Seas are rising. Will California’s ‘managed retreat’ ease fears?

I am shocked.  Someone in government and a bunch of grifters trying to make a buck figured it out—the seas are rising.  Hence we need to take down hundreds of thousands of homes within two miles of the ocean (Al Gore wants that), create new housing and force people to leave their homes and take what government will pay them for it (which is zero because once government condemns a property it no longer has a value).

“Parts of Richmond are estimated to be at risk from a three-foot increase in sea levels, even as the waters of the Pacific Ocean along California’s coast are projected to rise by more than twice that due to climate change this century.

From building sea walls to nurturing “living” seashores, an array of potential solutions have been discussed by local authorities up and down the coast, but all are expensive and none had come up with a way of addressing the cost – until now.

Under a new state bill, a “revolving” fund would be set up to provide soft loans for cities like Richmond to buy vulnerable seaside properties from willing sellers, and then rent them back to the owners or tenants for as long as they remained habitable.

Willing seller today.  In the future the city will condemn the property of those not willing.  Don’t you love the Cuban/Chinese way of government?  The scam artist love this.

Seas are rising. Will California’s ‘managed retreat’ ease fears?

SEA WALL

As rising seas encroach upon coastal communities in California, cities are preparing to buy up vulnerable property and encourage residents to move inland in a “managed retreat.” It’s one of the state’s many initiatives to mitigate the effects of climate change.

By Carey L. Biron Thomson Reuters Foundation, 7/21/21 

Surrounded on three sides by the San Francisco Bay, residents of Richmond are used to being near the ocean. But as rising seas threaten to bring it even closer, Mayor Tom Butt is candid about the risks.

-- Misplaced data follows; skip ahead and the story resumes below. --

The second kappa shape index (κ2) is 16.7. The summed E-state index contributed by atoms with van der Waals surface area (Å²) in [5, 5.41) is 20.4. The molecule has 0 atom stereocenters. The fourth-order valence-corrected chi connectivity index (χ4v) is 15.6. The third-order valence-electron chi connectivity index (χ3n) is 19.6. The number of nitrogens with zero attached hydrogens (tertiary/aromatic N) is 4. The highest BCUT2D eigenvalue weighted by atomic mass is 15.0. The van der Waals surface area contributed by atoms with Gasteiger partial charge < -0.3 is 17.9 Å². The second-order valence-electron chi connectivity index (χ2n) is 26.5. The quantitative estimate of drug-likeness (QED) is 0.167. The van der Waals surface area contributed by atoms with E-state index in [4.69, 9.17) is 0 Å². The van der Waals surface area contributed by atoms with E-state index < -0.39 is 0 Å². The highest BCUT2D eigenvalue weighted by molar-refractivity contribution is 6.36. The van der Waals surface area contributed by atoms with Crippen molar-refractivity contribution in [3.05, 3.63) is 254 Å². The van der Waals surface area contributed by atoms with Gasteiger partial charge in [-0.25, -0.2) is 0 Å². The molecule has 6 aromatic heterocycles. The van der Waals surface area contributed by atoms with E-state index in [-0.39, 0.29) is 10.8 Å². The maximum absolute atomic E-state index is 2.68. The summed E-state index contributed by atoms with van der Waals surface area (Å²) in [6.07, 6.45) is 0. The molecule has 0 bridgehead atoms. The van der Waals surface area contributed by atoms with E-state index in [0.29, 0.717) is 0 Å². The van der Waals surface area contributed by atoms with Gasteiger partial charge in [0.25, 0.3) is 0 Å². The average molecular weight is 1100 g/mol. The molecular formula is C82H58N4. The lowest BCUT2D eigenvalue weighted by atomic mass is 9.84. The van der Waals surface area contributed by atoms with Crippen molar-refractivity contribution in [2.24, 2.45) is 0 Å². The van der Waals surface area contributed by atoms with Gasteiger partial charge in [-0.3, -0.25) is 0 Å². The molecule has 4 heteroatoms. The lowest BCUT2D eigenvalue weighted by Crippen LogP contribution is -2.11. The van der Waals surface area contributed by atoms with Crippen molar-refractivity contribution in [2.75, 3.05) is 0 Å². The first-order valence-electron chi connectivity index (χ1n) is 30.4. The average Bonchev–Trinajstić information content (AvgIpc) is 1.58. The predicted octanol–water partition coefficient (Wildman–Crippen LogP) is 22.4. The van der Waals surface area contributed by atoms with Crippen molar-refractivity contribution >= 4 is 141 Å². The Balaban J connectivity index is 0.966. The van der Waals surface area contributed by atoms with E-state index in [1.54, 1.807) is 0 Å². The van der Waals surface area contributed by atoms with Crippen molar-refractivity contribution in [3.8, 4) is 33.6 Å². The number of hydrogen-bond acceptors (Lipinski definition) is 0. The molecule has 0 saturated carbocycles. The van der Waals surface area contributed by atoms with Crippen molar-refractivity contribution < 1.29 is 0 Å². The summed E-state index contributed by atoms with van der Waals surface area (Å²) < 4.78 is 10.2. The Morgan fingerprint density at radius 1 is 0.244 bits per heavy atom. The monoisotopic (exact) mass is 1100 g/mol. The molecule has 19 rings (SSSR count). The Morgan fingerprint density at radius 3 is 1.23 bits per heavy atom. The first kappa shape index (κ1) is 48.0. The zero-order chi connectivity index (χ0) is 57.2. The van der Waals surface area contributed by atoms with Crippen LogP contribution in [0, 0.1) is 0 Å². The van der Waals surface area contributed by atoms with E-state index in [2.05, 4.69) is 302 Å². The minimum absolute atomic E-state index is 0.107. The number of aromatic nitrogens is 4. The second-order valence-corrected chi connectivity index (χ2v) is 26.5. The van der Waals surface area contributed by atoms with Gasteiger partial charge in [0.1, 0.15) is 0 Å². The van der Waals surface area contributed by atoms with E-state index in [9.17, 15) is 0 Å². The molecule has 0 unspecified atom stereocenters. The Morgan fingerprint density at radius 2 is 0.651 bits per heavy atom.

“It basically takes out a significant chunk of Richmond,” he said from the low-lying peninsula city, where little more than a road or narrow beach separates the ocean from densely populated neighborhoods, elegant seaside mansions, and cliff cottages.

Parts of Richmond are estimated to be at risk from a three-foot increase in sea levels, even as the waters of the Pacific Ocean along California’s coast are projected to rise by more than twice that due to climate change this century.

From building sea walls to nurturing “living” seashores, an array of potential solutions have been discussed by local authorities up and down the coast, but all are expensive and none had come up with a way of addressing the cost – until now.

Under a new state bill, a “revolving” fund would be set up to provide soft loans for cities like Richmond to buy vulnerable seaside properties from willing sellers, and then rent them back to the owners or tenants for as long as they remained habitable.

The proposal has been billed as the first strategic attempt to address the task of moving coastal cities back from rising seas, and it could also help local government leaders like Mr. Butt maintain the stream of revenue with rental income.

“It’s an excruciating political conundrum local government folks are facing,” California state Senator Ben Allen, the bill’s sponsor, said by phone.

Local officials have coastal property owners asking them to save their sometimes luxurious homes by building sea walls, said Mr. Allen, who represents areas around Los Angeles.

But sea walls are controversial – with critics citing their high costs, environmental impact, and relatively short life span.

‘Managed retreat’

The threat posed by rising seas to coastal cities and buildings has come to the fore in recent weeks following the collapse of an apartment block near Miami Beach, with some experts suggesting climate factors may have played a role.

Across the country, some 300,000 coastal homes worth almost $118 billion are at risk of chronic flooding by 2045, according to a 2018 report by the Union of Concerned Scientists, which sees that figure reaching $1 trillion by the century’s end.

 “Before things go underwater, you get these chronic flooding events that cause property to significantly lose value,” said Rachel Cleetus, climate and energy policy director with the nonprofit, who led the study.

Mr. Allen’s bill, which has passed one house of the state legislature and is under discussion in the other, offers the possibility of moving cities away from the rising Pacific – rather than attempting to keep the ocean at bay.

“This is one of the most innovative proposals we’ve seen in California,” said Sara Aminzadeh, a commissioner on the California Coastal Commission, a state agency that has voted to support the bill.

“In 20 or 50 years, we don’t want, nor could we afford, to build a wall along the entire coast, so a big part of that will be ‘managed retreat’ – making room for the coast and ocean by moving inland,” Ms. Aminzadeh added.